It of course depends how much performance you need. It can be slow if you use it for serious update-loop things.

    Not automatically, but if it's not a DLL, you can prevent it to call into your system. And of course you design the entire API what is published to the scripting language.

    I wouldn't call it protection against 'malicious code', because with DLLs and C# you can inject whatever you want at any time. But it protects against user mistakes.
     
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  5. Ryiah

    Ryiah

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    Like @LurkingNinjaDev mentioned it's more the "automatically" part but I didn't think about that at the time. Interpreted is much more easy to filter out the possibility of a mod being malicious because you can modify the interpreter to not allow certain instructions while a compiled approach makes it much more difficult to intercept malicious instructions.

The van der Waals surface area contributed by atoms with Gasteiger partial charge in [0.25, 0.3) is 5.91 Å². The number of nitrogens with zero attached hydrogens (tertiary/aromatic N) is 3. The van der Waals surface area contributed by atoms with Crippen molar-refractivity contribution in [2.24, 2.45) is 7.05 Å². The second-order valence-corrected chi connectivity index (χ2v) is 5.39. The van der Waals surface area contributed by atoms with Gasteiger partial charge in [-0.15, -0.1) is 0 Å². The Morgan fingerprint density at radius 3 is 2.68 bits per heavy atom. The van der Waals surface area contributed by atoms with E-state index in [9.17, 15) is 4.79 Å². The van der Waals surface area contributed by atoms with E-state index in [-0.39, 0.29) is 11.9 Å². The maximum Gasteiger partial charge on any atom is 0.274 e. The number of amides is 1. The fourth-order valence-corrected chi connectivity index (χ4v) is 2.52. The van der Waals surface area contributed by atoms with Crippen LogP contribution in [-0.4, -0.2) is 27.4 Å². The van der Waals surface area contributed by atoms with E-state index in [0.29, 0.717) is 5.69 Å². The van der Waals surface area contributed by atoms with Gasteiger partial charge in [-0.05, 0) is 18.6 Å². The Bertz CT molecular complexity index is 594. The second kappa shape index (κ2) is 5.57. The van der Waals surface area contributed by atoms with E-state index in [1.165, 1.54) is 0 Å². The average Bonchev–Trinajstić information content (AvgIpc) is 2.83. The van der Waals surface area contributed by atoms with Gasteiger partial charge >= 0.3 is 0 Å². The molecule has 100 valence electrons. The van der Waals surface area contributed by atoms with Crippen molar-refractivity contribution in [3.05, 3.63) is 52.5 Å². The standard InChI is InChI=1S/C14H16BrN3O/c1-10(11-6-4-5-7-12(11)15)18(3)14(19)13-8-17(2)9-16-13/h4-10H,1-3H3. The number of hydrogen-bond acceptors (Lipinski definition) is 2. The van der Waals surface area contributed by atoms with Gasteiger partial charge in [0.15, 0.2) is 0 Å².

Last edited: Nov 7, 2018
  6. LurkingNinjaDev

    LurkingNinjaDev

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  7. TonyLi

    TonyLi

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    The version in the Dialogue System has a lot of fixes. I'd push them to a public repository, but the original author didn't set one up. If anyone would like a copy of the updated LuaInterpreter, let me know and I'll make a unitypackage. There are other free Lua packages on the Asset Store, too, such as MoonSharp, which Ryiah linked above. And there's also @JoeStrout's Miniscript, also linked above.
     
  8. Kiwasi

    Kiwasi

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    Dec 5, 2013
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    15,814
    Paging @JoeStrout. MiniScript seems like a good fit here.

    If you tightly control what commands your interpreted language has, you can reduce the possibility that someone writes malicious code. For example if you have access to full C#, you can start doing random stuff to the file system. If you only have access to an internal MoveCharacter command, you can't do much damage to the user's system.